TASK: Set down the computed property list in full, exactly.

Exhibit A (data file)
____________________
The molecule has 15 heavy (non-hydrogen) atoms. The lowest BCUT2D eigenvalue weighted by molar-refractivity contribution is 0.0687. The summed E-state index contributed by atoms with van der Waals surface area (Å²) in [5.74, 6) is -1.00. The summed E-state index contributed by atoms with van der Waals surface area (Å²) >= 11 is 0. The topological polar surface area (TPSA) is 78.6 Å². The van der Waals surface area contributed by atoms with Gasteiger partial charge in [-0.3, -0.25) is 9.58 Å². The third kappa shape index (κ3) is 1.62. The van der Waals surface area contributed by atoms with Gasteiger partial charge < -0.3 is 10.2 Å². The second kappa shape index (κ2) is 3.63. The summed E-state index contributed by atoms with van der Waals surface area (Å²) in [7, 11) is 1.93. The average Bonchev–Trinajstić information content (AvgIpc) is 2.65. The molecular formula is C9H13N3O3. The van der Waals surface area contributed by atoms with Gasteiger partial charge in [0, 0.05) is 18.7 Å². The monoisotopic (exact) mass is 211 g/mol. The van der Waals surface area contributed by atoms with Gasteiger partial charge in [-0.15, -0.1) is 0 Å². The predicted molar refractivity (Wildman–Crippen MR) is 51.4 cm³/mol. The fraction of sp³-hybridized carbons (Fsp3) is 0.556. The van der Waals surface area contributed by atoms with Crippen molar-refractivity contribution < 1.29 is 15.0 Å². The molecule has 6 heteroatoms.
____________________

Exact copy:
The molecule has 15 heavy (non-hydrogen) atoms. The lowest BCUT2D eigenvalue weighted by molar-refractivity contribution is 0.0687. The summed E-state index contributed by atoms with van der Waals surface area (Å²) in [5.74, 6) is -1.00. The summed E-state index contributed by atoms with van der Waals surface area (Å²) >= 11 is 0. The topological polar surface area (TPSA) is 78.6 Å². The van der Waals surface area contributed by atoms with Gasteiger partial charge in [-0.3, -0.25) is 9.58 Å². The third kappa shape index (κ3) is 1.62. The van der Waals surface area contributed by atoms with Gasteiger partial charge < -0.3 is 10.2 Å². The second kappa shape index (κ2) is 3.63. The summed E-state index contributed by atoms with van der Waals surface area (Å²) in [7, 11) is 1.93. The average Bonchev–Trinajstić information content (AvgIpc) is 2.65. The molecular formula is C9H13N3O3. The van der Waals surface area contributed by atoms with Gasteiger partial charge in [0, 0.05) is 18.7 Å². The monoisotopic (exact) mass is 211 g/mol. The van der Waals surface area contributed by atoms with Gasteiger partial charge in [-0.15, -0.1) is 0 Å². The predicted molar refractivity (Wildman–Crippen MR) is 51.4 cm³/mol. The fraction of sp³-hybridized carbons (Fsp3) is 0.556. The van der Waals surface area contributed by atoms with Crippen molar-refractivity contribution < 1.29 is 15.0 Å². The molecule has 6 heteroatoms.